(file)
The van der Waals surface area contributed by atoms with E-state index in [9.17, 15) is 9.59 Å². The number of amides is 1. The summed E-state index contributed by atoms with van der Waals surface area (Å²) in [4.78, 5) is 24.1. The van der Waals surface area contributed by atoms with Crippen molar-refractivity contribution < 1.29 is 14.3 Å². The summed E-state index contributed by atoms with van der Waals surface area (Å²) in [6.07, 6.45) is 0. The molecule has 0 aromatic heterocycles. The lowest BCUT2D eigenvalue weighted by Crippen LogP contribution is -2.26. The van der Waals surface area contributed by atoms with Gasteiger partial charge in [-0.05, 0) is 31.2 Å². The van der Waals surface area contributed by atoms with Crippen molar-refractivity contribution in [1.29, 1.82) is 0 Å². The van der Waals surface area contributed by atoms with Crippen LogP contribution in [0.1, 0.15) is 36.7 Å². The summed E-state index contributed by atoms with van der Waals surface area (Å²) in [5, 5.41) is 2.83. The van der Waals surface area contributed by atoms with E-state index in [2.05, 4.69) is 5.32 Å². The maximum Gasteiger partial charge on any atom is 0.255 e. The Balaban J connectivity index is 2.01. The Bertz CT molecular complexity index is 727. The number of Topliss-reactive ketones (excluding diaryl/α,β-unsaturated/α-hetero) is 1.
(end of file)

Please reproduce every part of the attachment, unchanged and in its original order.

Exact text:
The van der Waals surface area contributed by atoms with E-state index in [9.17, 15) is 9.59 Å². The number of amides is 1. The summed E-state index contributed by atoms with van der Waals surface area (Å²) in [4.78, 5) is 24.1. The van der Waals surface area contributed by atoms with Crippen molar-refractivity contribution < 1.29 is 14.3 Å². The summed E-state index contributed by atoms with van der Waals surface area (Å²) in [6.07, 6.45) is 0. The molecule has 0 aromatic heterocycles. The lowest BCUT2D eigenvalue weighted by Crippen LogP contribution is -2.26. The van der Waals surface area contributed by atoms with Gasteiger partial charge in [-0.05, 0) is 31.2 Å². The van der Waals surface area contributed by atoms with Crippen molar-refractivity contribution in [1.29, 1.82) is 0 Å². The van der Waals surface area contributed by atoms with Crippen LogP contribution in [0.1, 0.15) is 36.7 Å². The summed E-state index contributed by atoms with van der Waals surface area (Å²) in [5, 5.41) is 2.83. The van der Waals surface area contributed by atoms with E-state index in [2.05, 4.69) is 5.32 Å². The maximum Gasteiger partial charge on any atom is 0.255 e. The Balaban J connectivity index is 2.01. The Bertz CT molecular complexity index is 727. The number of Topliss-reactive ketones (excluding diaryl/α,β-unsaturated/α-hetero) is 1.